Louis Châgniot, a city dweller today, had a bad dream: an old house is slowly collapsing, taking its time, and he witnesses this agonizing disaster. Awakened in a sweat, Louis then recognizes this house as being the one that his family, in Burgundy, held for several generations.
He left it as a child 45 years ago and had never returned. His wife doesn't like the countryside and prefers skiing or “the coast” in summer: “I want to live my life. We are no longer in the Middle Ages!” So he forgot about the old family stones.
This dream upsets him because it is surely a premonition. As it happens, Madame Châgniot had left to go skiing with their daughter. Louis rushes to his son's room and announces their immediate departure because the house needs them.
The sight overwhelms him: his son, nicknamed Loulou, is sprawled out, his eyes glassy, an empty syringe beside him. Loulou, a sociology student (which doesn't help), carries his drug addiction with him.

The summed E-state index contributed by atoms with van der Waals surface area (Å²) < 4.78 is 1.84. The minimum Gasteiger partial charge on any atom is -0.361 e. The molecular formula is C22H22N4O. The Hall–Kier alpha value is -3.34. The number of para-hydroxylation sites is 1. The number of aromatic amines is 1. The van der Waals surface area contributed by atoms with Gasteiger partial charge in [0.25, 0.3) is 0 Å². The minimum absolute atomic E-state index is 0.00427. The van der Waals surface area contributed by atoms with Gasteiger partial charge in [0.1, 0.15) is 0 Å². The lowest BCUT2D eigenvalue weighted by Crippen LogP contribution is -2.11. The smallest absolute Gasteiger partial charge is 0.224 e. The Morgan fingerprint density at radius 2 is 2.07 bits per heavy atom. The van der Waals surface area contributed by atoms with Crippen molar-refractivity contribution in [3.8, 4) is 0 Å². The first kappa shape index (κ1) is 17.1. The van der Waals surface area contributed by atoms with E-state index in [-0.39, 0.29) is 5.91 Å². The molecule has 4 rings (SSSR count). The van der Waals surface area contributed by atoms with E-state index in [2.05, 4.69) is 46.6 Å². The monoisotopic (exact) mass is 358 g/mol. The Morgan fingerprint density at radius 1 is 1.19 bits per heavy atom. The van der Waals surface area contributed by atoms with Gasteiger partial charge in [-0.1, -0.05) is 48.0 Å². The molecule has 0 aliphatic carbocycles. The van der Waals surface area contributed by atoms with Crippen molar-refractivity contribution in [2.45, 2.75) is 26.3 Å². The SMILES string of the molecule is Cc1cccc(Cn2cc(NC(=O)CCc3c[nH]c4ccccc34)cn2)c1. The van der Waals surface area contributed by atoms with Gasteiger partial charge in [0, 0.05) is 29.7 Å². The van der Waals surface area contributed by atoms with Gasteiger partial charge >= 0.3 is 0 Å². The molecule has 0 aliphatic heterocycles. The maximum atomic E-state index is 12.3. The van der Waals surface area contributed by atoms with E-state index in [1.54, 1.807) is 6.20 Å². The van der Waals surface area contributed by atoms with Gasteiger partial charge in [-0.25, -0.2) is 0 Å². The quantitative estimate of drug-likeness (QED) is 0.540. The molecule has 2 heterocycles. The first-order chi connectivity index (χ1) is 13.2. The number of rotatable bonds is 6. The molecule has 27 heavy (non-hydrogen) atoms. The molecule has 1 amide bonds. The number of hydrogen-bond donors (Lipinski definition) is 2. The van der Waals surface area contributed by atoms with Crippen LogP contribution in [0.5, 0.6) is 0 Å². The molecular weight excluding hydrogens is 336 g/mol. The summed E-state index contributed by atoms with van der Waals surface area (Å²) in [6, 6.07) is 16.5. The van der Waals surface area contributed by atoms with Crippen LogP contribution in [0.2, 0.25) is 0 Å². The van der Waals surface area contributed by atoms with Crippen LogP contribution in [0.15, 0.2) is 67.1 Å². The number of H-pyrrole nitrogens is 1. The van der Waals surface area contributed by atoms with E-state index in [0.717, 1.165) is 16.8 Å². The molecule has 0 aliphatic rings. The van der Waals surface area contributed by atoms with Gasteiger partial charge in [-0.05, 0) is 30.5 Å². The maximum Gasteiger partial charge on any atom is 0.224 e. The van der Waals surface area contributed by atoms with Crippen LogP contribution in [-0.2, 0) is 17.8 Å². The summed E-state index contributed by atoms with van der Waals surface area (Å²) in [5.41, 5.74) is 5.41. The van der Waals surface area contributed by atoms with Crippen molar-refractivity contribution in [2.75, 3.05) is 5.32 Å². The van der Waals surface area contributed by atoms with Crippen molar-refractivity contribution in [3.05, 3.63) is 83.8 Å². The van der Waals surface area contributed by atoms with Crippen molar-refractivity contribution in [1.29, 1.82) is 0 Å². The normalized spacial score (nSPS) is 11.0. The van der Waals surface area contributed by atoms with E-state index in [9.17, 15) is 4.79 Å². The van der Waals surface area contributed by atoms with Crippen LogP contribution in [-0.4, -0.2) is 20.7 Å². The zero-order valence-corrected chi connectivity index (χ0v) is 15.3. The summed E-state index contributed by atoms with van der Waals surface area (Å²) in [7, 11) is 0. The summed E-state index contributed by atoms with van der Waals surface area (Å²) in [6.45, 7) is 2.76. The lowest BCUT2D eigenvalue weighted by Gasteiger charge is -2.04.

Whatever, we have to go. The arrival in his native village amazes and delights the elders, Balthazar in particular. He takes the “drug addict” under his wing and initiates him into the secrets of the land. In particular, he shows him his clandestine hives, “that do not concern the State,” which will fascinate Loulou, whom Balthazar wants to make his successor as “master of the bees.”
This little novel is the last of Henri Vincenot. He had planned a sequel but didn't have time. As in “The Pope of the Snails,” we find there the verve and the talent of this extraordinary writer whose work will endure. He sings of traditions, common sense, and, of course, Burgundy with impeccable words.